As the name implies, an uncontested divorce in Tennessee is one in which the spouse does not contest—or disagree with—the reason for your divorce or a divorce-related issue such as property division, child custody, spousal support, or child support. If you are the plaintiff (the spouse filing for divorce), you will testify in court, but your spouse (the defendant) does not need to appear. Being a more traditional form of divorce, you will need witnesses to testify as to the veracity of your divorce grounds. The marriage dissolution and orders contained in it become final thirty days after the final decree is entered.

contested divorce is one in which both parties cannot agree on how to proceed. Many divorces are contested; this is not surprising, since the situations leading to the decision to get a divorce are often contentious and based on differences that cannot be reconciled. In a contested divorce case, the parties disagree on one or several issues, such as property divisionalimonycustody and visitation, or child support, and must therefore go to trial.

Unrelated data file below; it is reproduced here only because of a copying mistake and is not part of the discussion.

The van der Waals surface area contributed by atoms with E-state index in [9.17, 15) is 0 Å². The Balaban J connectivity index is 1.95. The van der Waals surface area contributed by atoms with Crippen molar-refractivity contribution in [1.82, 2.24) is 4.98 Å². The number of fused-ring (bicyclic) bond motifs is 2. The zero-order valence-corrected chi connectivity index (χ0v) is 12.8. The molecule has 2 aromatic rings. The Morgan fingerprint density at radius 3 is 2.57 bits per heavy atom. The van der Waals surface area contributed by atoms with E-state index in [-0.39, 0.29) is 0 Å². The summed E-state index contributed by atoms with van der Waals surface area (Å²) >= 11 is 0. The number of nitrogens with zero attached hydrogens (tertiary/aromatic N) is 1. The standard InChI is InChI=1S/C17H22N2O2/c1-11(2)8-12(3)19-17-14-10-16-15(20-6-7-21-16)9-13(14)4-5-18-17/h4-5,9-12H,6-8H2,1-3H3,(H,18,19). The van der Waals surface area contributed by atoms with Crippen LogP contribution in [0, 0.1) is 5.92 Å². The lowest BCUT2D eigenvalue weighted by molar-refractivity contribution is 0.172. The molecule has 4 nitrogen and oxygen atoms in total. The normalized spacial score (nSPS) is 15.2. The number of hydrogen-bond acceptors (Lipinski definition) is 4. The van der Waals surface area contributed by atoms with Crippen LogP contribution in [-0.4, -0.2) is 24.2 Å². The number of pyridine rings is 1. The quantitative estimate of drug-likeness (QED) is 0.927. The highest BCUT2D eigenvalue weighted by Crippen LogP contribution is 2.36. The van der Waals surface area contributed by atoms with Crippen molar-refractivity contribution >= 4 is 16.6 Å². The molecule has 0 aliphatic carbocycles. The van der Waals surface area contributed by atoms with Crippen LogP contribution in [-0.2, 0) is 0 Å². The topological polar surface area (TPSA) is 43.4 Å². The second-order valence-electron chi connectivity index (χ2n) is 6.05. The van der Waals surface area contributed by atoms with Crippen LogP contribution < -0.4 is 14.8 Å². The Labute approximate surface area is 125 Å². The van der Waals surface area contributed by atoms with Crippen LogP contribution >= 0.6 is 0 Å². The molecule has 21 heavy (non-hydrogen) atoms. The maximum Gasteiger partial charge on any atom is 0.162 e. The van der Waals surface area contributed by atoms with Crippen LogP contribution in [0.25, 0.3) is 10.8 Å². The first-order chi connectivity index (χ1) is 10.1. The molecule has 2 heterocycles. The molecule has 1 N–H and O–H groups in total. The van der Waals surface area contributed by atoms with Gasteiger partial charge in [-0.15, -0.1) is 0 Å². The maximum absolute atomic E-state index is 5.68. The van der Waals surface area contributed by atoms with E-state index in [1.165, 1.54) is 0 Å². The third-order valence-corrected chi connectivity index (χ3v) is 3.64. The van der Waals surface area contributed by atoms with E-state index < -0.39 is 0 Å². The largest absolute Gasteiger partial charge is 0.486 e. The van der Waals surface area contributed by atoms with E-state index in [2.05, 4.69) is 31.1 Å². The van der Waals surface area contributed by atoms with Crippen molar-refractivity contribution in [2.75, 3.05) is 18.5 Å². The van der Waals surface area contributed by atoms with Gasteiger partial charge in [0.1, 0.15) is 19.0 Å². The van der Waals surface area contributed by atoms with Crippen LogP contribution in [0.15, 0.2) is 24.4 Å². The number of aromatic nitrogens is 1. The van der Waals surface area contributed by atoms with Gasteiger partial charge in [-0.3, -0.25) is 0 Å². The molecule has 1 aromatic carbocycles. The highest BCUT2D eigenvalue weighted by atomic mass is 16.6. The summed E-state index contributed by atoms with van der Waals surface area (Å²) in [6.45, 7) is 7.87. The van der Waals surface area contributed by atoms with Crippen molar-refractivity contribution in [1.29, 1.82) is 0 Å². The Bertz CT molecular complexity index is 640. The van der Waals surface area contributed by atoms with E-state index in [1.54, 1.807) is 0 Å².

What are the grounds for divorce in Tennessee?

Tennessee recognizes these grounds for contested divorce:

  1. Impotency
  2. Bigamy
  3. Adultery
  4. Desertion (two or more years)
  5. Criminal conviction leading to infamy
  6. Felony conviction that leads to time in a penitentiary
  7. Attempted murder of your spouse
  8. Abandonment
  9. Carrying another man’s child
  10. Habitual drunkenness or drug use
  11. Excessive cruelty
  12. Behaving so intolerably that your spouse has to leave (or vice versa)

Tennessee also recognizes two grounds for uncontested divorce:

  1. Irreconcilable differences between the parties; and
  2. For a continuous period of two (2) or more years that commenced prior to or after April 18, 1985, both parties have lived in separate residences, have not cohabited as man and wife during such period, and there are no minor children of the parties.

How long does it take to get divorced in Tennessee?